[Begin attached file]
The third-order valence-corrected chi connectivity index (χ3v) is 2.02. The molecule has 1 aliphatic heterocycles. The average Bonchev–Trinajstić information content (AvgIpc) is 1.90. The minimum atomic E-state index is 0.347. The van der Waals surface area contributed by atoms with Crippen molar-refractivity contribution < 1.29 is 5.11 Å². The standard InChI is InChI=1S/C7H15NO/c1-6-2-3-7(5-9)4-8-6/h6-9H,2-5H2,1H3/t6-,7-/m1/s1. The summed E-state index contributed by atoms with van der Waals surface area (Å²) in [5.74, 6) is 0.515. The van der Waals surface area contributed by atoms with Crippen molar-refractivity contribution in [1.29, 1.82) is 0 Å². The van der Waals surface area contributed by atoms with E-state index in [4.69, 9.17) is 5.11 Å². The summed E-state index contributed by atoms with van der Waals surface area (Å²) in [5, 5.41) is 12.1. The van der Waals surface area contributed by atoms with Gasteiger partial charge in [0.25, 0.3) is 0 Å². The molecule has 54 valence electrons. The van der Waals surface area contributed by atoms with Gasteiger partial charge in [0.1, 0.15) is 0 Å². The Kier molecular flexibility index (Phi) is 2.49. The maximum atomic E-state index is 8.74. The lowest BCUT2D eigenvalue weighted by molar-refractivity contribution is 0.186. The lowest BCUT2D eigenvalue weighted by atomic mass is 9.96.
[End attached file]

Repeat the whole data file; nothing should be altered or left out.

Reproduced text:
The third-order valence-corrected chi connectivity index (χ3v) is 2.02. The molecule has 1 aliphatic heterocycles. The average Bonchev–Trinajstić information content (AvgIpc) is 1.90. The minimum atomic E-state index is 0.347. The van der Waals surface area contributed by atoms with Crippen molar-refractivity contribution < 1.29 is 5.11 Å². The standard InChI is InChI=1S/C7H15NO/c1-6-2-3-7(5-9)4-8-6/h6-9H,2-5H2,1H3/t6-,7-/m1/s1. The summed E-state index contributed by atoms with van der Waals surface area (Å²) in [5.74, 6) is 0.515. The van der Waals surface area contributed by atoms with Crippen molar-refractivity contribution in [1.29, 1.82) is 0 Å². The van der Waals surface area contributed by atoms with E-state index in [4.69, 9.17) is 5.11 Å². The summed E-state index contributed by atoms with van der Waals surface area (Å²) in [5, 5.41) is 12.1. The van der Waals surface area contributed by atoms with Gasteiger partial charge in [0.25, 0.3) is 0 Å². The molecule has 54 valence electrons. The van der Waals surface area contributed by atoms with Gasteiger partial charge in [0.1, 0.15) is 0 Å². The Kier molecular flexibility index (Phi) is 2.49. The maximum atomic E-state index is 8.74. The lowest BCUT2D eigenvalue weighted by molar-refractivity contribution is 0.186. The lowest BCUT2D eigenvalue weighted by atomic mass is 9.96.